If you’re interested in real estate investments, one of the first decisions you have to make is whether to invest in residential or commercial real estate. Any properties that generate income are considered commercial. Residential properties are typically purchased by people who intend to live there.
A lot of people let their instincts direct them toward investing in residential properties, because there’s an inherent familiarity—everyone has lived somewhere before, whereas leasing property for a business is a much less common experience. Rather than letting unfamiliarity direct you away from commercial real estate, take the time to consider what kind of property would genuinely suit your financial goals better.
One of the major differences between the two types of properties is in how their values are assessed. Residential properties are usually assessed based on comparable properties that have sold in the area. Often there are many “comps” to look at for any given residential property, which is why this easy method is used. Many people are already familiar and comfortable with this method of assessment; either they, or friends or relatives, have likely at least considered purchasing a home.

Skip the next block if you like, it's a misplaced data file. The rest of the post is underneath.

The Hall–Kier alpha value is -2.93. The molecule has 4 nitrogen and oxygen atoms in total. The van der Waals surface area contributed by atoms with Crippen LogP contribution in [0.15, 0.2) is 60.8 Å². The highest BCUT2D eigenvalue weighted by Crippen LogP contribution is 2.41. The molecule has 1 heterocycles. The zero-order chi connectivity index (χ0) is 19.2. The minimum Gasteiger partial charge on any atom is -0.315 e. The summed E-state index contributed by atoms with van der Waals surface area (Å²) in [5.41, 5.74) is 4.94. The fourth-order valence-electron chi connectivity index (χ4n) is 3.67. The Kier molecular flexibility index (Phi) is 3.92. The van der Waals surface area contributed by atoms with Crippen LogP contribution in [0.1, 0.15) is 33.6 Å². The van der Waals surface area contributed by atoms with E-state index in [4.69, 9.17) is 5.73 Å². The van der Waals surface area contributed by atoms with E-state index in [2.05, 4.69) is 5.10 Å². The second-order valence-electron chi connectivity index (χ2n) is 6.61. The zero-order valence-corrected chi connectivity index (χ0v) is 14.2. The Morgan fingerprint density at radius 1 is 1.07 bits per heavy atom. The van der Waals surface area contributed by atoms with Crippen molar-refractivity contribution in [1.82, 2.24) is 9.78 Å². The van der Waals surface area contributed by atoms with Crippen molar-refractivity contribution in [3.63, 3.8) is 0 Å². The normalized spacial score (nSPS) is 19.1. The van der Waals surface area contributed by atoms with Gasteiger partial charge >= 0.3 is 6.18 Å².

Commercial properties tend to have few, if any, comparable properties to look at. That’s why there’s a completely different method used to assess them. Commercial properties generate income every year, and that income is the basis of the property assessment. It’s a little more complicated than the comparison method but not hard to understand. It’s based mostly on the net operating income of a property—the income that it generates after expenses—and the price paid for that property. This gives an idea of the return on investment a piece of commercial real estate can offer. It’s affected by a number of other factors, too: what kind of tenants currently lease there (are they reliable, long-term tenants with good credit?), market conditions, the demand for that kind of property in the area, etc.
One effect of this difference in the way properties are assessed is that it’s easier to increase the value of commercial properties. If the neighbors are selling similar-sized homes for a certain amount, your property’s value may be pegged to theirs whether you’ve made lots of improvements or not. However, any method of increasing the net income generated by a commercial property can increase its value, regardless of what the neighbors are doing.
Unlike stock market investments, real estate has inherent, lasting value; that property still exists when the market crashes and has a better chance to recover value over time. Will you choose to buy residential or commercial real estate?